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HOW TO BUILD A BOAT

Feeney has insights into boyhood and, more importantly, has written a great boy to help her tell them.

Two teachers and a teenage boy in western Ireland go through painful changes and, yes, learn to build a boat.

Math-obsessed teenager Jamie O’Neill is raised by a single father after his mother died during childbirth. Literal-minded and sensitive, he keeps himself secure by making lists and working on his notes for a perpetual motion machine. So when he starts at a new school, run by the conservative Father Faulks and full of bullies, he's soon spending most of his time in the classroom of Tess Mahon, a kind English teacher with her own fractured family: a dead mother, an alcoholic father, and a cold husband. They’re both drawn into the orbit of woodworking teacher Tadhg Foley, who proposes that an Irish boat, a currach, could satisfy Jamie’s desire for perpetual motion and keep him out of the sway of some of the more toxic boys. Feeney tracks both Jamie and Tess, and the sections following Jamie are the stronger. She uses a stream-of-consciousness first-person narration and poetic syntax to capture the boy (“I would like that solitude for this boat, / so / I resisted their invitation / but Mr Foley passed no notice”). Tess’ sections, written in a more traditional style, seem flat by comparison. The novel is an intensive probe of contemporary Irish society; the island’s culture of shame and silence is picked apart (one minor character exits with a defeated repetition of “We don’t talk about it”), as is the continuing influence of the Catholic Church. But the characters find meaning in the currach and as well in the concept of meitheal, or communal effort. Jamie’s conflict is to reconcile the haphazard construction of the boat and the perfect machine he has imagined. He must leave his comfort zone, just as Tess must leave the safe prison of her marriage.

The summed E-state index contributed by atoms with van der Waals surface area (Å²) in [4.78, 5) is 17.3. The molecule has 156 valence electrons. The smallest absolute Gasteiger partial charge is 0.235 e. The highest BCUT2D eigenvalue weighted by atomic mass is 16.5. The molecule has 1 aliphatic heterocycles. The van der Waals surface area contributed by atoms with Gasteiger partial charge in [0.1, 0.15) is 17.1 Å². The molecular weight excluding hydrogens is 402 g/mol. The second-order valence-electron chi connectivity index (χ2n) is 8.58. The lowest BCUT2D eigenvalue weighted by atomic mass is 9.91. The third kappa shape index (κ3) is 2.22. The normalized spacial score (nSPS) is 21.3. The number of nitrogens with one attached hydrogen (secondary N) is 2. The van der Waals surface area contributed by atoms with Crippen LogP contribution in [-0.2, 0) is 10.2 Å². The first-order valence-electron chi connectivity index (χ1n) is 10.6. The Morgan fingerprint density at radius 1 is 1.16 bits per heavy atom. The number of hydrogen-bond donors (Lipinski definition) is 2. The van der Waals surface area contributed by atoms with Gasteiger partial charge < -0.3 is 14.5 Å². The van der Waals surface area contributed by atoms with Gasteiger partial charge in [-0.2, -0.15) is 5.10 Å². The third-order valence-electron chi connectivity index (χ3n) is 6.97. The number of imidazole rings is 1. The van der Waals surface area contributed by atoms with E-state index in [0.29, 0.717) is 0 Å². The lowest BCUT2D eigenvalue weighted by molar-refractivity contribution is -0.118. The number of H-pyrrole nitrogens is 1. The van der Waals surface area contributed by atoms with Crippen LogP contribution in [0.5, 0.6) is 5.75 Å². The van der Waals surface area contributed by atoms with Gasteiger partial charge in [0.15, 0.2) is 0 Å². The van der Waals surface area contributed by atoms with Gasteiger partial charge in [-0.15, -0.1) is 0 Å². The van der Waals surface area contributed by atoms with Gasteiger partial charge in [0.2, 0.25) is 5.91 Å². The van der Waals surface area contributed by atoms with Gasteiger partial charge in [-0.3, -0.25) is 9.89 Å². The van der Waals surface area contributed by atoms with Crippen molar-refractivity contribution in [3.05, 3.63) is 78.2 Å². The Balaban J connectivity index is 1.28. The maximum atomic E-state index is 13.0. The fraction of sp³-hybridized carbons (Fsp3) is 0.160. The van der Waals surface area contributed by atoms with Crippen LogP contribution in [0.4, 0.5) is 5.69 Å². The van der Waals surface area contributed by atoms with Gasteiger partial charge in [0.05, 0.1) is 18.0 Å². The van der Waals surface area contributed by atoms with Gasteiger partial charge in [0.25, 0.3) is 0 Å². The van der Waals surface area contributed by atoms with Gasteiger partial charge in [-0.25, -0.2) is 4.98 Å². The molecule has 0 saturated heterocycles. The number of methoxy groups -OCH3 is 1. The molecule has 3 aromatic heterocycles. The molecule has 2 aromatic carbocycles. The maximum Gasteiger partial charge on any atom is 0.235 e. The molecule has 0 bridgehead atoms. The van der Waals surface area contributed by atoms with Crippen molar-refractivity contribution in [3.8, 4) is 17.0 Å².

Feeney has insights into boyhood and, more importantly, has written a great boy to help her tell them.

Pub Date: Oct. 3, 2023

ISBN: 9781771965859

Page Count: 304

Publisher: Biblioasis

Review Posted Online: July 13, 2023

Kirkus Reviews Issue: Aug. 1, 2023

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THE WOMEN

A dramatic, vividly detailed reconstruction of a little-known aspect of the Vietnam War.

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A young woman’s experience as a nurse in Vietnam casts a deep shadow over her life.